Back to P. Scott's photo caption, the 22nd Sentai is mentioned in all Japanese publications as a unit exclusively equipped with Nakajima Ki-84 "Hayate", no other aircraft type is mentioned. Peter mentions the "red leading edge to the fin, the unit marking". It's a rather confusing statement and honestly, I can't see any "red leading edge", the tail looks evenly painted to me with one color. He also mentions the top "green finish" and agrees with R. Bueschel in that the "mo" indicates the pilot; I disagree with both statements. Perhaps Peter has seen a color photo of this aircraft and therefore can describe the top camo as green, the red edge barely visible under the green and the white "mo". Unfortunately, I'm not aware of any such color photo.

These were not the only Ki-44s found at Clark Field and brought to the TAIU area. The aircraft in the photo is not seen in the panoramic photo and belonged to the 246 Sentai.
The unit was organized on October 10, 1942, came under the 18th Hikodan, was based at Kakogawa airfield, Hyogo Prefecture, and was charged with the air defense of the Hanshin area (Osaka, Kobe). Initially, it was equipped with Nakajima Ki-27 "Nate" fighters organized in three chutai, one of which was originally the 2nd Chutai of the 13th Sentai.
In July 1944, the unit relocated to the Akeno Fighter School and exchanged their "Nates" with "Shoki" fighters. After brief and largely unsuccessful assignments to Taiwan and Kyushu, the unit was based in Itami airfield, also in Hyogo Prefecture, around August 1944. At that time the 246 Sentai had 56 Ki-44s in its strength.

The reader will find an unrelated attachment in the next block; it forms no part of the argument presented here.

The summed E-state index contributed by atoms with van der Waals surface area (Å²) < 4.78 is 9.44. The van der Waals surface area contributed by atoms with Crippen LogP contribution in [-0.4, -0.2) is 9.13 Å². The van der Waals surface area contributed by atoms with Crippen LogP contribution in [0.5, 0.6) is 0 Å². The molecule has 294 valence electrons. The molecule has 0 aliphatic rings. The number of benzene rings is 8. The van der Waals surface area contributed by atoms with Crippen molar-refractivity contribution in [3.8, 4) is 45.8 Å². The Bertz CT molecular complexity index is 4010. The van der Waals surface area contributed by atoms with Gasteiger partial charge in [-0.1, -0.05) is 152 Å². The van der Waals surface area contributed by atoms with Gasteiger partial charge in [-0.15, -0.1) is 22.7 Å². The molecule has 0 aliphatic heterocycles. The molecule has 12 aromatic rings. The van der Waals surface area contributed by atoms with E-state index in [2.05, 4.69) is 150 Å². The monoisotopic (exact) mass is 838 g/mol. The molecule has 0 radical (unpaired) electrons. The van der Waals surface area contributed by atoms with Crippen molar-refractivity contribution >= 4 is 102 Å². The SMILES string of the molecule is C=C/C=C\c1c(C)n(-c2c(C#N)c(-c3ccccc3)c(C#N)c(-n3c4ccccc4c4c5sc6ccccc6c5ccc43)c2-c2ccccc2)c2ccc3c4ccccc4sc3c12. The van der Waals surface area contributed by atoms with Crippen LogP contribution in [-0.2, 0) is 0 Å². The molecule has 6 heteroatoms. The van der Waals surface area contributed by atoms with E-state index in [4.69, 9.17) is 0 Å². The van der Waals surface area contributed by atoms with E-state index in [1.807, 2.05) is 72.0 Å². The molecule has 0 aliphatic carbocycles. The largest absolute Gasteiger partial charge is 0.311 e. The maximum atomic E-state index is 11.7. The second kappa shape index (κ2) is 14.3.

Two months later, the unit relocated to Taiwan assigned to air defense duties without success.
On November 8, 1944, 20 "Shoki" of the unit advanced to Clark Field.
On December 13, a group of enemy ships had been spotted heading for Mindoro Island and orders were given for an attack to be organized. The 246 Sentai was to escort the "Kyoko-tai" suicide attack unit, equipped with Kawasaki Ki-48 "Lilly" bombers. In reality, it was a one-way mission since it was at the very edge of the Ki-44 range. Thirteen aircraft were ready but just before takeoff, new orders arrived. The unit was to relocate first to Silai Airfield at Negros Island to refuel, then meet the tokko unit. But while the "Shoki" were getting refueled there, they came under attack by six P-38s. Four Ki-44s took off immediately but the one flown by Sgt Maj Kawamoto was shot down at an altitude of only 10 meters.
The next day, ten "Shoki" of the unit were patrolling the area around Bacolod airfield, again in Negros Island, when they were suddenly jumped by no less than 30 enemy fighters. Since the Japanese fighters were at the end of their fuel supply and at a disadvantageous position, the commander of the unit, Maj Ishikawa, ordered everybody to do belly landings. All the pilots were unharmed but the planes were heavily damaged.
After that, the supply of replacement aircraft was erratic and the unit was ordered to return to Japan's mainland. In April 1945, the unit changed to Ki-84s and Ki-46-IIIs.

The same "Shoki" featured in the previous photo, revealing the plane's individual number "338" on the wheel cover. It's a well-known aircraft and the subject of numerous kits and decal sets. (photos from here)

The same "338" "Shoki" from a video still. In the background of the video we can see a Kokusai Ku-8-II glider and a "Hien" squeezed between them.

Several derelict 246 Sentai Ki-44s fighters were also gathered in the TAIU area.
In the photo from the Jeff Ethell collection, we can also barely make out the aircraft with blue hinomaru in the background on the right.

1 comment:

ZeroTheHero said...

In regard to the head-on photo of the Ki-44, the heavy weathering of the front of the cowling more closely matches that of the "Mo" Shoki.